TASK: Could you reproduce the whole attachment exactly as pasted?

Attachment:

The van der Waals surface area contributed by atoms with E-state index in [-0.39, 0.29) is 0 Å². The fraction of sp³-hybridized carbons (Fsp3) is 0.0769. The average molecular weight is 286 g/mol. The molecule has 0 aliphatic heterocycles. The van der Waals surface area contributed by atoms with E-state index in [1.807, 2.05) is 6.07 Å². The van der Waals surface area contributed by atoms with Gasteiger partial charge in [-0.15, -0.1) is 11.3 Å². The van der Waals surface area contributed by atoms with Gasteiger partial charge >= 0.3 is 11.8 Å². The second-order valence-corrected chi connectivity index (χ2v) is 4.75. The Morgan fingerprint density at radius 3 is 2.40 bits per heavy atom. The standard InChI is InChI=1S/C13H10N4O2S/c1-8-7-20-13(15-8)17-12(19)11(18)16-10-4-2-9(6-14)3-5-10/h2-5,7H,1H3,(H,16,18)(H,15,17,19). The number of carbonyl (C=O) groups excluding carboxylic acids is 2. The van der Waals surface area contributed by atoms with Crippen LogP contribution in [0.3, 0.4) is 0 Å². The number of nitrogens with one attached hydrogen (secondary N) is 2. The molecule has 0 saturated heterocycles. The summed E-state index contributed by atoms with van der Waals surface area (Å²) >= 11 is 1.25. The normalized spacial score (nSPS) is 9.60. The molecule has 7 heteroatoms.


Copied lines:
The van der Waals surface area contributed by atoms with E-state index in [-0.39, 0.29) is 0 Å². The fraction of sp³-hybridized carbons (Fsp3) is 0.0769. The average molecular weight is 286 g/mol. The molecule has 0 aliphatic heterocycles. The van der Waals surface area contributed by atoms with E-state index in [1.807, 2.05) is 6.07 Å². The van der Waals surface area contributed by atoms with Gasteiger partial charge in [-0.15, -0.1) is 11.3 Å². The van der Waals surface area contributed by atoms with Gasteiger partial charge >= 0.3 is 11.8 Å². The second-order valence-corrected chi connectivity index (χ2v) is 4.75. The Morgan fingerprint density at radius 3 is 2.40 bits per heavy atom. The standard InChI is InChI=1S/C13H10N4O2S/c1-8-7-20-13(15-8)17-12(19)11(18)16-10-4-2-9(6-14)3-5-10/h2-5,7H,1H3,(H,16,18)(H,15,17,19). The number of carbonyl (C=O) groups excluding carboxylic acids is 2. The van der Waals surface area contributed by atoms with Crippen LogP contribution in [0.3, 0.4) is 0 Å². The number of nitrogens with one attached hydrogen (secondary N) is 2. The molecule has 0 saturated heterocycles. The summed E-state index contributed by atoms with van der Waals surface area (Å²) >= 11 is 1.25. The normalized spacial score (nSPS) is 9.60. The molecule has 7 heteroatoms.